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The Logic of Defection

Why is in the news?

1. The resignations by 15 members of the legislative assembly (MLA) of ruling coalition government in Karnataka, has necessitated the focus on Defection in politics.

2. It has become a symptom of an even graver moral crisis of democracy.

How is defection bad for democracy?

1. The ease with which elected representatives change camps points to a kind of politics without any ideological.

2. The self-perpetuating logic of earning money by acquiring power and acquiring power through earned money is well entrenched as the mainstream mode of doing electoral politics.

3. They have become less of political organizations and more of networks of interests.

Which are the ways defection affects peoples’ mandate?

1. Defection has created sense of apathy among people about the subversion of their own mandate through horse-trading.

2. The electoral candidates are voted to power represent a particular political party and on becoming MPs/MLAs, they join the very party they were standing against. Therefore, people need to hold such defectors accountable.

3. Even resigning within one year of being elected, as in Karnataka, should be seen as a major dereliction of public duty.

4. Ideally, there should be popular protests or demonstrative actions at the level of the constituency at least, to build democratic pressure on the representatives in question.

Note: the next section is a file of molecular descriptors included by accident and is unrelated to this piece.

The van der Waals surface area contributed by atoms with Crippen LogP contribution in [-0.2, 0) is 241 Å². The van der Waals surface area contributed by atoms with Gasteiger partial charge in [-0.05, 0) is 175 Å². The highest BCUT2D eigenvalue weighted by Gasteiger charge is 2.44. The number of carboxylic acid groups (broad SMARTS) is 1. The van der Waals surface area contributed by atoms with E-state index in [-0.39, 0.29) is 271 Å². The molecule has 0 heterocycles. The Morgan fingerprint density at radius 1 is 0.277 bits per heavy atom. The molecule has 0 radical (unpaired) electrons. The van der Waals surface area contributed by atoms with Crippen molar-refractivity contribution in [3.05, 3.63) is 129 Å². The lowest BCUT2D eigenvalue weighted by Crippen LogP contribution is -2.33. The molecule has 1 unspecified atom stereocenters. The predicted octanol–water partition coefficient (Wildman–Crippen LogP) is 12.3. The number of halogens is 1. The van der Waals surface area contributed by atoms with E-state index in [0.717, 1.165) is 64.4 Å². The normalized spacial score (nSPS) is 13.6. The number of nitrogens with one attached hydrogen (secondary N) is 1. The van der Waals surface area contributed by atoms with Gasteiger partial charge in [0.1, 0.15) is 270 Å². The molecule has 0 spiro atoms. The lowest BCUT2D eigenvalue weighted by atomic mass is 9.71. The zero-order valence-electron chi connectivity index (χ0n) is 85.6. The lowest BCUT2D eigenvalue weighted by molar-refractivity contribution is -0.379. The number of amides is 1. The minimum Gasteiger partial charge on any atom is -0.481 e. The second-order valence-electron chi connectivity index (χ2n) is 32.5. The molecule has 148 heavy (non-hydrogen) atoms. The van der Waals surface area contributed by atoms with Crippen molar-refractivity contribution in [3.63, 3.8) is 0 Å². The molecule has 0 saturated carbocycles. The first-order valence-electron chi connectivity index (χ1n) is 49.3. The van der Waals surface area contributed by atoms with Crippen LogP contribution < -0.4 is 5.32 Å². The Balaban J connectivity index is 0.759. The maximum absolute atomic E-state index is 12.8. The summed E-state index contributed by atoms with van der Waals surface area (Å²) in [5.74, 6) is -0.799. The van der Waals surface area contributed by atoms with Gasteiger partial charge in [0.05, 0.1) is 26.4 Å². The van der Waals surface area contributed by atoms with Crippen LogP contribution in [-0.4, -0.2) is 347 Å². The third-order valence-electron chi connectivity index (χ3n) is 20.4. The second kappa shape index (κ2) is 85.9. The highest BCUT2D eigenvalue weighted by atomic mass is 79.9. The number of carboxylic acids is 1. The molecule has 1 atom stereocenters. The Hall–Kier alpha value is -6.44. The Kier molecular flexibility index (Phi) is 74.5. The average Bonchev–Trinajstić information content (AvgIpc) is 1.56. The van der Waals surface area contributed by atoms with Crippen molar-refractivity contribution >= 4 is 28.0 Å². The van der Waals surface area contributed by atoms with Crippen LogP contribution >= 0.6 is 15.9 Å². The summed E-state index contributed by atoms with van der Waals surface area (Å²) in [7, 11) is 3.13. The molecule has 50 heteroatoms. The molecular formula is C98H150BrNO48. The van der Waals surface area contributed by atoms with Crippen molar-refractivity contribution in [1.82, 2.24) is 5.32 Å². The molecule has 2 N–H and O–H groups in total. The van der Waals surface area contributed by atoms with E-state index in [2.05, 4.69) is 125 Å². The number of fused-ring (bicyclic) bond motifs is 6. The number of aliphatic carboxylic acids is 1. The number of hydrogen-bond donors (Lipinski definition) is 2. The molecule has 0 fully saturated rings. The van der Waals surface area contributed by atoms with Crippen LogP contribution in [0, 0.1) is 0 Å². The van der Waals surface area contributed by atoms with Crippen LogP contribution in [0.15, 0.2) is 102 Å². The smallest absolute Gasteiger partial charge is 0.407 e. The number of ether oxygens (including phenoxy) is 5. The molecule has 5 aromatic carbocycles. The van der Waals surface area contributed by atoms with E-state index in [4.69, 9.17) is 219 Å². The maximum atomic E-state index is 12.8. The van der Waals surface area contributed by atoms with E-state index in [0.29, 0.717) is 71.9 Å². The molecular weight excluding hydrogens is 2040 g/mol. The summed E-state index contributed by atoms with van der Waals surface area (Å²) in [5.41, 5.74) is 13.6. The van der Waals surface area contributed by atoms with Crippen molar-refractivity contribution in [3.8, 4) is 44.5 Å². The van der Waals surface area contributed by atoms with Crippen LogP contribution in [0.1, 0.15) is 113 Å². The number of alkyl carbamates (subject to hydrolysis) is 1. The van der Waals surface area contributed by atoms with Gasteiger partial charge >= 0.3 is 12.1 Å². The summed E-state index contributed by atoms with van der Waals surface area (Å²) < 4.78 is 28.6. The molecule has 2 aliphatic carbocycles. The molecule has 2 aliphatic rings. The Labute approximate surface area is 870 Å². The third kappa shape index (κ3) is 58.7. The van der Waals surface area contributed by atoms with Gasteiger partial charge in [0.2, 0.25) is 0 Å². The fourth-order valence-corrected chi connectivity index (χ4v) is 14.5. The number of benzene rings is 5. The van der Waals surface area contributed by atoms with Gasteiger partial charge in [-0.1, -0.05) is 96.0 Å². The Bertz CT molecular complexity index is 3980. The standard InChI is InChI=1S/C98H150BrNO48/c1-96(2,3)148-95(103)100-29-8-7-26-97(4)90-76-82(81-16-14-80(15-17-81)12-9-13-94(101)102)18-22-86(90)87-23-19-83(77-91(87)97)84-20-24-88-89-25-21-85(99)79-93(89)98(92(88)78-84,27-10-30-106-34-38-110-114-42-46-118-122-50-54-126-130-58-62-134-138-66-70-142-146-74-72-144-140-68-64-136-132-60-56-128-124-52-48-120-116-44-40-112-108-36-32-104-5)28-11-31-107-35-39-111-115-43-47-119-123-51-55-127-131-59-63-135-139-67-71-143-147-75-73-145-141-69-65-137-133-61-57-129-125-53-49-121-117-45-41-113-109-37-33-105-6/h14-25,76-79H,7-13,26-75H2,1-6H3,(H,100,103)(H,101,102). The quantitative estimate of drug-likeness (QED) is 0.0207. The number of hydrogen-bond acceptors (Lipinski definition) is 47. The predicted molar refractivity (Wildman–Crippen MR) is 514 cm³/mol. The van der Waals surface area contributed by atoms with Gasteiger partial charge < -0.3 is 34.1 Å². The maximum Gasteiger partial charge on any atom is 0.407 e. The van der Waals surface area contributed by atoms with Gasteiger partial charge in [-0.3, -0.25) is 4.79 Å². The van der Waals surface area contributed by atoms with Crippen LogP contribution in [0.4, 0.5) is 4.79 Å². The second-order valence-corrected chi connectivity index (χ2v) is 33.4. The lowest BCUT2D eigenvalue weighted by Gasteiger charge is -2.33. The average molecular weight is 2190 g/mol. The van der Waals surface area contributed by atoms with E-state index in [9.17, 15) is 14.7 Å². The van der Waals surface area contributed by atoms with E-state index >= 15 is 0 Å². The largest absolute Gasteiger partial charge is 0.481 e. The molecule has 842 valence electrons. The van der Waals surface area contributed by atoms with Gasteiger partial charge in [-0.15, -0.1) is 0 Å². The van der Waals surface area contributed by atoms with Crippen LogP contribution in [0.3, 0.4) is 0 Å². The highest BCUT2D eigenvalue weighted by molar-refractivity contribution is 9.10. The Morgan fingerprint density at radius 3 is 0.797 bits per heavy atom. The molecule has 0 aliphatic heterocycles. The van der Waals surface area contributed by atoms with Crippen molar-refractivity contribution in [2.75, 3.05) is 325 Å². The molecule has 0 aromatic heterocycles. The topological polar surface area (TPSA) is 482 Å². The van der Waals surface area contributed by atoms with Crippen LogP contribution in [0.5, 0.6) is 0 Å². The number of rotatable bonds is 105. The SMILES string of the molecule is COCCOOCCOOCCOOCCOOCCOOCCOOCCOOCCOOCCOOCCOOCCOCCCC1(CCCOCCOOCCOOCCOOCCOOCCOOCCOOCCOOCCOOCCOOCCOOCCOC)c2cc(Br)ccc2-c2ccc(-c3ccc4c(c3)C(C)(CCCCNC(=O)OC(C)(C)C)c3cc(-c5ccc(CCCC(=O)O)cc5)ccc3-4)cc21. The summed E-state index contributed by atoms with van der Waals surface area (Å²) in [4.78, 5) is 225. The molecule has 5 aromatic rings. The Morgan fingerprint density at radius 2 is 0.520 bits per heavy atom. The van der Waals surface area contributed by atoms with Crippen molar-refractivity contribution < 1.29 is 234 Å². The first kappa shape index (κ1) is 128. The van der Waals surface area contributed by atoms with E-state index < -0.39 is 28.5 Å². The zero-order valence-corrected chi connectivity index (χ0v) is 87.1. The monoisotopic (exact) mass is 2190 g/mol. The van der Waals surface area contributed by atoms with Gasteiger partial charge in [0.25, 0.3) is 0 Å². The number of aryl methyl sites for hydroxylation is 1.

What is the common perception about defection? 

1. There is a sustained effort abetted by mass media and commentators to create legitimacy for use of such undemocratic means by glorifying it as masterstroke, political astuteness, etc.

2. Defections in the present scenario directly or indirectly assist the ruling party in its goal of acquiring simple majority in the Rajya Sabha, to pursue its legislative agenda without any scrutiny and opposition.

3. Lack of accountability among the voters ultimately aids the party in power to implement their specific agenda without a whimper of protest.

4. Therefore, the people need to activate their democratic conscience and force the opposition parties to do genuine oppositional politics.